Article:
Bulls need Alex Caruso healthy this season, but less of him may be more
Caruso’s playing style is hard to change at this point in his career, but the combo guard’s all-out, run-through-a-wall mentality could be controlled by minutes. As the last three seasons have shown, wins come more frequently when Caruso’s workload is less per game.
There will be a plan in place to try to keep Bulls guard Alex Caruso as healthy as possible this season — crash helmet not included.
That’s because Caruso’s playing style too often is better suited for a gladiator arena than the hardwood. With that comes collateral damage. Unfortunately, it has come at Caruso’s expense far too often.
A quick glance at his injury report since 2020 reads like an anatomy class. There’s a neck, then a wrist, then a few days in the health-and-safety protocols, then a hand, then a concussion.
In Caruso’s first year with the Bulls, he was dinged with wrist, ankle and hamstring injuries during the first half of the season. But the big injury setback was a fractured right wrist, courtesy of Bucks guard Grayson Allen deciding to tackle him in midair.
Caruso eventually returned, only to suffer a concussion in Game 4 of the Bulls’ first-round playoff series against the Bucks. He was sidelined for Game 5, when the Bulls were sent home for an extended spring break.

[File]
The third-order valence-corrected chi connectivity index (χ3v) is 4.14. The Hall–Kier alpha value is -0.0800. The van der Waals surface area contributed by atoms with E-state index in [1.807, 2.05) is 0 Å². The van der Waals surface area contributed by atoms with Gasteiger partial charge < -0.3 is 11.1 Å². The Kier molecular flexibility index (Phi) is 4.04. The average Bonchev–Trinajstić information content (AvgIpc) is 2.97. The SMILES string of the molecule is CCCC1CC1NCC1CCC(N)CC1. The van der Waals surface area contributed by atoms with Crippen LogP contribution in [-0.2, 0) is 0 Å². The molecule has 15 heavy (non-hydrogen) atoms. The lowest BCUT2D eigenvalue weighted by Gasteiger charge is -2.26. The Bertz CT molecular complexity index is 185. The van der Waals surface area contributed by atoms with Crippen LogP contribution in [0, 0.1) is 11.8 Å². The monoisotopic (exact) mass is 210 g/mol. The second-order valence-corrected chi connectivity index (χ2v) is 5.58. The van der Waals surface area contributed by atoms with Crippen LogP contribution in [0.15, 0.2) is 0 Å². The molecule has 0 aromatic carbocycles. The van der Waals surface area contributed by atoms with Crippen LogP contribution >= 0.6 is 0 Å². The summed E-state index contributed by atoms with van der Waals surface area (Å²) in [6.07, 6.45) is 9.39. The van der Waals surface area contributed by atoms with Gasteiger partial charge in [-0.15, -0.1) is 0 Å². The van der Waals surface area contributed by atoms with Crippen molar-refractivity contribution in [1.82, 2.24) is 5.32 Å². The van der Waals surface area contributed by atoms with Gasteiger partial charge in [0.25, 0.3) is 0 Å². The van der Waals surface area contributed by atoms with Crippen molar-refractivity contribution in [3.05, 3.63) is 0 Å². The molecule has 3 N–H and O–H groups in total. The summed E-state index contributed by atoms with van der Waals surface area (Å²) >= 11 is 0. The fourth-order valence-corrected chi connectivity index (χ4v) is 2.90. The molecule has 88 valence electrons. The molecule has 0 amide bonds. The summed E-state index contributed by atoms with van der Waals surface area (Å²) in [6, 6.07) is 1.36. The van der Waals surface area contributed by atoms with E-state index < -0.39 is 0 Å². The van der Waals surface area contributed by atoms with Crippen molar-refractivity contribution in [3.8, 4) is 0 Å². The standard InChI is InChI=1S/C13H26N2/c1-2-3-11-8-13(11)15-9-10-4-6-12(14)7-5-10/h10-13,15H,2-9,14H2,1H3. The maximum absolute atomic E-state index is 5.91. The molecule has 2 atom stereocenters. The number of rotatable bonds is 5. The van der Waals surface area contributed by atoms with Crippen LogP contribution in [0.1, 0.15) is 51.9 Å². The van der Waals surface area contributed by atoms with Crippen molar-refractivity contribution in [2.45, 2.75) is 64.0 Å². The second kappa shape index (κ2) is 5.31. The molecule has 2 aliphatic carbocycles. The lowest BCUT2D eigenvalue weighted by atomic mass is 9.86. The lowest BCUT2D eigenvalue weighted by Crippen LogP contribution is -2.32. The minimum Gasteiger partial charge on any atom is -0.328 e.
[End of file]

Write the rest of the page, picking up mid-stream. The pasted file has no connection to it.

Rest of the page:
So what’s the solution? That’s where it gets tricky.
The Bulls need Caruso to be disruptive and play a hard-nosed style, especially because they have so many high-priced players who don’t necessarily do so all the time. But they also need him to stay healthy and active in the rotation.
What Caruso can do is to armor himself up with a little more muscle. That’s what this summer has been about for him.
‘‘Just trying to gain a little weight, a little muscle on the lower extremities, a little bit on my back,’’ Caruso told NBC Sports this month. ‘‘And then just, you know, grinding on my game. I’ve been in the gym [for the] last month, month and a half.’’
What the Bulls and coach Billy Donovan can do is control his playing time. Load management isn’t in Caruso’s vocabulary, so forget trying to get him to sit out games. If he’s healthy, he’s playing. But what the Bulls found out last season was that, because he plays so hard, less from Caruso in terms of minutes was actually more.
When Caruso was healthy and playing, he averaged 27.5 minutes in games the Bulls won and 28.6 minutes in those they lost. It was like that with the Lakers during the 2020-21 and 2019-20 seasons, too.
A statistical anomaly? Unlikely, especially when you watch game film. Caruso is a high-energy player on both ends of the floor and plays with a fiery edge. But that fire only burns so long.
That’s one reason the Bulls’ drafting of Dalen Terry in June made sense. Like Caruso, Terry is a high-energy defender who doesn’t mind playing the role of irritant. He is expected to earn a spot in the rotation, and maybe three or four of his minutes will come at the expense of Caruso’s playing time.
Either way, Caruso not only is hoping that he can stay healthy but also that the entire roster can do so. He saw enough last season to know a healthy Bulls roster can be a dangerous one.
‘‘I don’t know if we got to see our full potential,’’ Caruso said. ‘‘Having as many guys as we did having to miss as many games, Lonzo [Ball] not being able to come back and play in the playoffs . . . just big pieces that hurt the symmetry, the chemistry, the ability to build habits throughout the season.
‘‘But I think we’re a really good team with some really good pieces that I think has a chance to be really special if we can put the work in and get to where we need to get to.’’